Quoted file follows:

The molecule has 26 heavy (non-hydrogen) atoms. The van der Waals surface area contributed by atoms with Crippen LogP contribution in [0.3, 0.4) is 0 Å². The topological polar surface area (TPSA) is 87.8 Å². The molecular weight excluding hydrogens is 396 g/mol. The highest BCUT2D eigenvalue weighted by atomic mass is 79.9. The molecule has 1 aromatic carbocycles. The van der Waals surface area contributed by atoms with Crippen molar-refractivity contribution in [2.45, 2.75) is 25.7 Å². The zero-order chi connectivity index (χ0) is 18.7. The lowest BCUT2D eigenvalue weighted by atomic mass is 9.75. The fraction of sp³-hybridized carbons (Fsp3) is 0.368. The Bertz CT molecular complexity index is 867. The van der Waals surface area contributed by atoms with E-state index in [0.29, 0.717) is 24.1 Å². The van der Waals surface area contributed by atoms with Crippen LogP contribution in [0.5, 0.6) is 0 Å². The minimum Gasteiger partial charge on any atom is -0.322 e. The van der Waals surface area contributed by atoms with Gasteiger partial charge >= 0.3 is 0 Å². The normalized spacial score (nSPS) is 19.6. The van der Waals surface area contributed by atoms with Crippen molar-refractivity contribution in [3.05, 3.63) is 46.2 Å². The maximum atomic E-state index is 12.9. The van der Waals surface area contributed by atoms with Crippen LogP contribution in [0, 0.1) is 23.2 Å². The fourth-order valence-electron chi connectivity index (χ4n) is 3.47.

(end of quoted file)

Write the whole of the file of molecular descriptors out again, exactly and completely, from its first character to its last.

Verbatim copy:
The molecule has 26 heavy (non-hydrogen) atoms. The van der Waals surface area contributed by atoms with Crippen LogP contribution in [0.3, 0.4) is 0 Å². The topological polar surface area (TPSA) is 87.8 Å². The molecular weight excluding hydrogens is 396 g/mol. The highest BCUT2D eigenvalue weighted by atomic mass is 79.9. The molecule has 1 aromatic carbocycles. The van der Waals surface area contributed by atoms with Crippen molar-refractivity contribution in [2.45, 2.75) is 25.7 Å². The zero-order chi connectivity index (χ0) is 18.7. The lowest BCUT2D eigenvalue weighted by atomic mass is 9.75. The fraction of sp³-hybridized carbons (Fsp3) is 0.368. The Bertz CT molecular complexity index is 867. The van der Waals surface area contributed by atoms with E-state index in [0.29, 0.717) is 24.1 Å². The van der Waals surface area contributed by atoms with Crippen LogP contribution in [0.5, 0.6) is 0 Å². The minimum Gasteiger partial charge on any atom is -0.322 e. The van der Waals surface area contributed by atoms with Gasteiger partial charge >= 0.3 is 0 Å². The normalized spacial score (nSPS) is 19.6. The van der Waals surface area contributed by atoms with Crippen molar-refractivity contribution in [3.05, 3.63) is 46.2 Å². The maximum atomic E-state index is 12.9. The van der Waals surface area contributed by atoms with Crippen LogP contribution in [0, 0.1) is 23.2 Å². The fourth-order valence-electron chi connectivity index (χ4n) is 3.47.